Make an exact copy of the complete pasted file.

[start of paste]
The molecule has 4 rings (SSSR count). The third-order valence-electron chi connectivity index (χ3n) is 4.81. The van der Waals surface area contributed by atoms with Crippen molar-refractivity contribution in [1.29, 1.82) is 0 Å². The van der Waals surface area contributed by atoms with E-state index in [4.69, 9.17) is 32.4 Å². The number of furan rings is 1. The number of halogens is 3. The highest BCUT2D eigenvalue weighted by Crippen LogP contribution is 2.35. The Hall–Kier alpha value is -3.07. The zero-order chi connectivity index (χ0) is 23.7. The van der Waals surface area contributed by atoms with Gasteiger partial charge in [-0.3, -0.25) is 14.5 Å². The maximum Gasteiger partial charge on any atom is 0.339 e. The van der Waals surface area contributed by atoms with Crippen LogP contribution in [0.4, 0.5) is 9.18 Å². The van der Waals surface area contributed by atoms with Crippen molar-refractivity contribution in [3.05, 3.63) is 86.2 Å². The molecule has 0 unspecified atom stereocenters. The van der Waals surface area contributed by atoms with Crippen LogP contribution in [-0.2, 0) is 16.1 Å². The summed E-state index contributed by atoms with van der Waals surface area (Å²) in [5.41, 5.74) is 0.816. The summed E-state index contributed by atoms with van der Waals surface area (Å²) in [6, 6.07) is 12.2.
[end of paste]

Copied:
The molecule has 4 rings (SSSR count). The third-order valence-electron chi connectivity index (χ3n) is 4.81. The van der Waals surface area contributed by atoms with Crippen molar-refractivity contribution in [1.29, 1.82) is 0 Å². The van der Waals surface area contributed by atoms with E-state index in [4.69, 9.17) is 32.4 Å². The number of furan rings is 1. The number of halogens is 3. The highest BCUT2D eigenvalue weighted by Crippen LogP contribution is 2.35. The Hall–Kier alpha value is -3.07. The zero-order chi connectivity index (χ0) is 23.7. The van der Waals surface area contributed by atoms with Gasteiger partial charge in [-0.3, -0.25) is 14.5 Å². The maximum Gasteiger partial charge on any atom is 0.339 e. The van der Waals surface area contributed by atoms with Crippen LogP contribution in [0.4, 0.5) is 9.18 Å². The van der Waals surface area contributed by atoms with Crippen molar-refractivity contribution in [3.05, 3.63) is 86.2 Å². The molecule has 0 unspecified atom stereocenters. The van der Waals surface area contributed by atoms with Crippen LogP contribution in [-0.2, 0) is 16.1 Å². The summed E-state index contributed by atoms with van der Waals surface area (Å²) in [5.41, 5.74) is 0.816. The summed E-state index contributed by atoms with van der Waals surface area (Å²) in [6, 6.07) is 12.2.